While I was walking around waiting for the ferry yesterday afternoon, I got to take an interesting photo of a building out on a pier, the roof covered with seagulls, and a boat rocking gently in the fog. Today as I waited for the ferry, I got to watch pigeons diligently choose nesting materials and fly off with them sticking out of their beaks. Little joys.

Joy doesn’t have to come in something the size of a shipping container or a new vehicle. It can be small and quiet, a whisper passing through the heart. The Bible says, “In everything give thanks,” 1 Thessalonians 5:18.

A thankful heart finds joy in little things. Stephanie Parker McKean: books, biography, latest update

Joy, Real Joy


Dunoon, Scotland sponsored a great event this past weekend, the Cowal Highland Gathering. Tens of thousands attended to watch and participate in the dancing and pipe and drum band competitions. The event wrapped up with a parade down the main street in Dunoon and fireworks at Argyll Ferries.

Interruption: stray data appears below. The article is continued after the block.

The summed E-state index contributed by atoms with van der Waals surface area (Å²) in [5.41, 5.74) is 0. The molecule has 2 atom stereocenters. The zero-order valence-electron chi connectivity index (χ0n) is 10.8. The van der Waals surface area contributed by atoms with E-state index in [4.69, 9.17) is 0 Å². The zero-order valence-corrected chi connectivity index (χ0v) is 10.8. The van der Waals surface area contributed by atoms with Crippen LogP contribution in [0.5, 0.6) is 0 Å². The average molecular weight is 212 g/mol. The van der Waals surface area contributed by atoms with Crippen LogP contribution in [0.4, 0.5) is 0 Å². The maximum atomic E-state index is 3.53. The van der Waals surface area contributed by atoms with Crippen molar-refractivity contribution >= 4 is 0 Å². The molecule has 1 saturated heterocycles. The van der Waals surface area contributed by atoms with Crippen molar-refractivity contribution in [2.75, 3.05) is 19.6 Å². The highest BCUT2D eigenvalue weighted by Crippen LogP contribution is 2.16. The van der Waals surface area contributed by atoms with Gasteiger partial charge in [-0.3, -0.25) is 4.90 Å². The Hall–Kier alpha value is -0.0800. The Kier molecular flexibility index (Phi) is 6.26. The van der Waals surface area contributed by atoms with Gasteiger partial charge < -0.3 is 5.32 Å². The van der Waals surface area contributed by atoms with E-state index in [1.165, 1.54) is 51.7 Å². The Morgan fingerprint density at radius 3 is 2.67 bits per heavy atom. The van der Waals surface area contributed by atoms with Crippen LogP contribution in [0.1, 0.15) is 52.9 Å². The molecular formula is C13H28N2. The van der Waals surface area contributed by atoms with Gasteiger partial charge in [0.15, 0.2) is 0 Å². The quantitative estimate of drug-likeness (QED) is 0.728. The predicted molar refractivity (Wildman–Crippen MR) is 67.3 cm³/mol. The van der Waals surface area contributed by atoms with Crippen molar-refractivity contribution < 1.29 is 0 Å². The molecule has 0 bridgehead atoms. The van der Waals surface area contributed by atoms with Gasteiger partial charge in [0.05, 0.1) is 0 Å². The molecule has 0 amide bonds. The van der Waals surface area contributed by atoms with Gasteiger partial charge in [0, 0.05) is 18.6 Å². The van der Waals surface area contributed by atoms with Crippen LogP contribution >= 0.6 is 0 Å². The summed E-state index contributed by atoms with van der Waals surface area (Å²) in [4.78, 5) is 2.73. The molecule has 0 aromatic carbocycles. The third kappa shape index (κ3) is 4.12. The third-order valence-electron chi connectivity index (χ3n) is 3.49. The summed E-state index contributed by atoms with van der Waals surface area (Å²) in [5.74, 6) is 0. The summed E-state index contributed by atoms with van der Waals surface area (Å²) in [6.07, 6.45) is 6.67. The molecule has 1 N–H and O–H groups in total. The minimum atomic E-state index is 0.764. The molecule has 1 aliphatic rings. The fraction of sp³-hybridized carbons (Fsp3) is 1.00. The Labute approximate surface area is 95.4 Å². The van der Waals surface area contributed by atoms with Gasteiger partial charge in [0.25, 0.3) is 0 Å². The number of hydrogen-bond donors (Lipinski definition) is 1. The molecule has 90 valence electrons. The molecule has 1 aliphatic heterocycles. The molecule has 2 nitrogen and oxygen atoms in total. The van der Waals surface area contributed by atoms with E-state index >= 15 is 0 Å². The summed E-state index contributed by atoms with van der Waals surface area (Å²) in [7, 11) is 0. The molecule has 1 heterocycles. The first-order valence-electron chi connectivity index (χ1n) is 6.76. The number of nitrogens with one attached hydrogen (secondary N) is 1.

P horses

The event is so popular that Western Ferries operated a four-boat service with around 550 sailings over a five-day period, and Argyll Ferries operated a three-vessel service during the games on Saturday. It was fun. It was wonderful to see families celebrating together and neighbors greeting one another. I loved watching the dogs that attended the event, so proud to be there with their families.

 P mik 3

It was great fun—but not all of it was joy. Sadly, we watched a teen stumble up the steps to the main street, marijuana joint in hand, pausing to pass it around to his buddies. The kid was so wiped out that he couldn’t walk—he could barely stand. That is not joy.